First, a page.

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I posted on the student loans board, but it doesn't get a lot of traffic. I'd be interested in hearing the thoughts of anyone on this board.

http://boards.fool.com/Message.asp?mid=26734931

TND
Greatly respects the opinions and advice of Fools!
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I will (most likely) be starting a Master of Arts in Teaching/initial teaching licensure program this fall. It's a part-time evening program at a local private college. I just filled out the FAFSA this afternoon, and started thinking about tuition payment options.

Regarding tuition: During the first year of the program, students generally take 16 credits. Tuition and fees for those 16 credits is $7,028. Payment options include paying each semester's tuition up front, or paying monthly over 10 months with no interest, with a $75 fee per year for the service. If I did the monthly payment plan, I would pay $736/month from Aug-Dec, and $668/month from Jan-May (1st semester has extra one-time fees). I don't have enough savings to pay up front, but I might be able to swing the monthly payments if I'm very frugal, and postpone my aggressive CC debt paydown. However, I would just barely be scraping by, and would have to use my credit card if any large expenses suddenly came up (e-fund is at $1500 while I pay down $3500 CC debt).

Regarding loans: I currently have $21,538 in Direct Loan federal student loans from undergrad, 7 years until paydown. If I'm reading my account summary right, it's consolidated at 3.5%, but $17,904 of it is a subsidized consolidation loan, and $3,634 is an unsubsidized consolidation loan. Right now I'm paying $288/month on that, with about $60/month going to interest. I would like to defer this loan starting in the fall, and I think that I will not have to pay principal or interest on the subsidized portion while it's in deferment. From how I understand it, I would only have to make quarterly interest payments on the unsubsidized $3,634.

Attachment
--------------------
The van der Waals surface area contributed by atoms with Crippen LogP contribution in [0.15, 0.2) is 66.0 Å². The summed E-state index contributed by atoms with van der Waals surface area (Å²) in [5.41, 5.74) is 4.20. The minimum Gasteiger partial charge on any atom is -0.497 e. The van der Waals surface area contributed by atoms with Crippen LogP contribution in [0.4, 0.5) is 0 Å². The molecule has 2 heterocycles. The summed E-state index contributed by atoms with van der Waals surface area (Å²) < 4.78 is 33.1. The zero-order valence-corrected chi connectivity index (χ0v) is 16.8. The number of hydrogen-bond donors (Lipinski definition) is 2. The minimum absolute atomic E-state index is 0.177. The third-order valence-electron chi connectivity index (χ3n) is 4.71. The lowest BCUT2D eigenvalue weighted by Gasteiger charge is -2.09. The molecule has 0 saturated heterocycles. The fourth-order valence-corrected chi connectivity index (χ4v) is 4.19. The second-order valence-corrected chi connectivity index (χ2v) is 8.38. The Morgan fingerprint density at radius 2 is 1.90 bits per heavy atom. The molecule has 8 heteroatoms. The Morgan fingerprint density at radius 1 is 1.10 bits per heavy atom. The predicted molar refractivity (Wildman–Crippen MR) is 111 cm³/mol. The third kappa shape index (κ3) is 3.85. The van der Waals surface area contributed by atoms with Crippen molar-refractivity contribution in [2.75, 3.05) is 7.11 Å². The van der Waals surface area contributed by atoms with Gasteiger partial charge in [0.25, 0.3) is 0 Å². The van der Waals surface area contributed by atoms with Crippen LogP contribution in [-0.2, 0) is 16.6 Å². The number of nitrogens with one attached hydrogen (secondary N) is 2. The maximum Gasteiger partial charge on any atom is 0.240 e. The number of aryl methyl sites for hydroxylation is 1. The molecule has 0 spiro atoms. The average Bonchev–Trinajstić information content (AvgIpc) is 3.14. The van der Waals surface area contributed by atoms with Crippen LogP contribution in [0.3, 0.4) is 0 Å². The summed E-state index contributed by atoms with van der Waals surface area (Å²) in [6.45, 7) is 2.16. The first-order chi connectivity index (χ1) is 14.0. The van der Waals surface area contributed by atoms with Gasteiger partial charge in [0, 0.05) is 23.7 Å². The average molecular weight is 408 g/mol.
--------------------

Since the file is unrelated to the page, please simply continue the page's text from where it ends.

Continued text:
Okay, so you have about $25k in debt. You say you have 7 years til paydown on the student loan - is that with snowballing or minimum payments? What is your paydown plan on the CC debt, if you go to school vs. if you don't go to school? Putting student loans in deferment when you go back to school can be a good idea if you expect the schooling to increase your income. It's a REALLY BAD idea when you expect to decrease your income when you're done with your education.

The FAFSA says that my Expected Family Contribution (EFC) is $15,000. "The EFC is not the amount of money that you or your family must provide. Rather, you should think of the EFC as an index that schools use to determine your eligibility for federal student aid." FAFSA also told me I'm not eligible for a Pell grant. Oh well.

Hypotheticals: If I could get a federal subsidized loan that would cover all of my tuition and books for the year, AWESOME. That's interest-free money. I would definitely put the entire tuition on that loan, and I could continue the aggressive CC debt paydown, after which I would aggressively fatten my savings account to pay back those student loans when they come due.

If I could get only part of the tuition/fees covered with a federal subsidized loan, I would probably just pay the rest of the tuition in cash.

If I couldn't get a federal loan, and I had to get, for example, a private loan at 10% interest that I would have to start paying back right away... I would not even go to school until I could pay in cash. I fear private education loans.


So you think that the AWESOME possibility is to add $15k (assuming a 2 year program) or so more to your student loan debt? That would give you a student loan debt of $40k.